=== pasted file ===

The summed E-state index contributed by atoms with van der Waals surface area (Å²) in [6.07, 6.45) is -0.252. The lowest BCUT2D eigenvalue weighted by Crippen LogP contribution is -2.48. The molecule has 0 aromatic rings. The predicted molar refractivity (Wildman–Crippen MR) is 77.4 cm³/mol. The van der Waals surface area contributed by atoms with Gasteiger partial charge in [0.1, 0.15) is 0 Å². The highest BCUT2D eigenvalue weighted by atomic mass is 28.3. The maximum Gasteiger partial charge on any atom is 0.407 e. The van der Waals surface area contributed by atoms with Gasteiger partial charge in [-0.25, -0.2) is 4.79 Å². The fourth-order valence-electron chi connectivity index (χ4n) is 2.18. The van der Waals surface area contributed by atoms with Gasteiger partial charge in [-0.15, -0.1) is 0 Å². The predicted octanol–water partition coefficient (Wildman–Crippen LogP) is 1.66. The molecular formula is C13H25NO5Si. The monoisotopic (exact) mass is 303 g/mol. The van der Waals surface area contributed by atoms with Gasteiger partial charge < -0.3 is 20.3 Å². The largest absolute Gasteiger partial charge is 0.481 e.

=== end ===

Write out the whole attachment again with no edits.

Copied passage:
The summed E-state index contributed by atoms with van der Waals surface area (Å²) in [6.07, 6.45) is -0.252. The lowest BCUT2D eigenvalue weighted by Crippen LogP contribution is -2.48. The molecule has 0 aromatic rings. The predicted molar refractivity (Wildman–Crippen MR) is 77.4 cm³/mol. The van der Waals surface area contributed by atoms with Gasteiger partial charge in [0.1, 0.15) is 0 Å². The highest BCUT2D eigenvalue weighted by atomic mass is 28.3. The maximum Gasteiger partial charge on any atom is 0.407 e. The van der Waals surface area contributed by atoms with Gasteiger partial charge in [-0.25, -0.2) is 4.79 Å². The fourth-order valence-electron chi connectivity index (χ4n) is 2.18. The van der Waals surface area contributed by atoms with Gasteiger partial charge in [-0.15, -0.1) is 0 Å². The predicted octanol–water partition coefficient (Wildman–Crippen LogP) is 1.66. The molecular formula is C13H25NO5Si. The monoisotopic (exact) mass is 303 g/mol. The van der Waals surface area contributed by atoms with Gasteiger partial charge < -0.3 is 20.3 Å². The largest absolute Gasteiger partial charge is 0.481 e.